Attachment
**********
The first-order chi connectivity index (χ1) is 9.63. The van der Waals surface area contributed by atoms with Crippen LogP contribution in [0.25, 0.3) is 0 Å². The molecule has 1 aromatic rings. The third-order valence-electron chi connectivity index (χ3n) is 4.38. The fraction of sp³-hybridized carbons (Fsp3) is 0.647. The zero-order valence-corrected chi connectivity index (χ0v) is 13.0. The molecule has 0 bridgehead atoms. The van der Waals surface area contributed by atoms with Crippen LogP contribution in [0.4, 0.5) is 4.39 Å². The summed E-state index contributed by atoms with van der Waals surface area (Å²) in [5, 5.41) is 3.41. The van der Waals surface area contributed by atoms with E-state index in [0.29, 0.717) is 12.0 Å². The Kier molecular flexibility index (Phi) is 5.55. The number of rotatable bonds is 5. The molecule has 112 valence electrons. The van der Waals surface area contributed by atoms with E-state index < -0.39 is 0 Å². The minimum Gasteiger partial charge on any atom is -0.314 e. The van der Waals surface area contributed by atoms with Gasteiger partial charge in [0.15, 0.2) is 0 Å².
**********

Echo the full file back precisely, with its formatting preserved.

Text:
The first-order chi connectivity index (χ1) is 9.63. The van der Waals surface area contributed by atoms with Crippen LogP contribution in [0.25, 0.3) is 0 Å². The molecule has 1 aromatic rings. The third-order valence-electron chi connectivity index (χ3n) is 4.38. The fraction of sp³-hybridized carbons (Fsp3) is 0.647. The zero-order valence-corrected chi connectivity index (χ0v) is 13.0. The molecule has 0 bridgehead atoms. The van der Waals surface area contributed by atoms with Crippen LogP contribution in [0.4, 0.5) is 4.39 Å². The summed E-state index contributed by atoms with van der Waals surface area (Å²) in [5, 5.41) is 3.41. The van der Waals surface area contributed by atoms with E-state index in [0.29, 0.717) is 12.0 Å². The Kier molecular flexibility index (Phi) is 5.55. The number of rotatable bonds is 5. The molecule has 112 valence electrons. The van der Waals surface area contributed by atoms with E-state index < -0.39 is 0 Å². The minimum Gasteiger partial charge on any atom is -0.314 e. The van der Waals surface area contributed by atoms with Gasteiger partial charge in [0.15, 0.2) is 0 Å².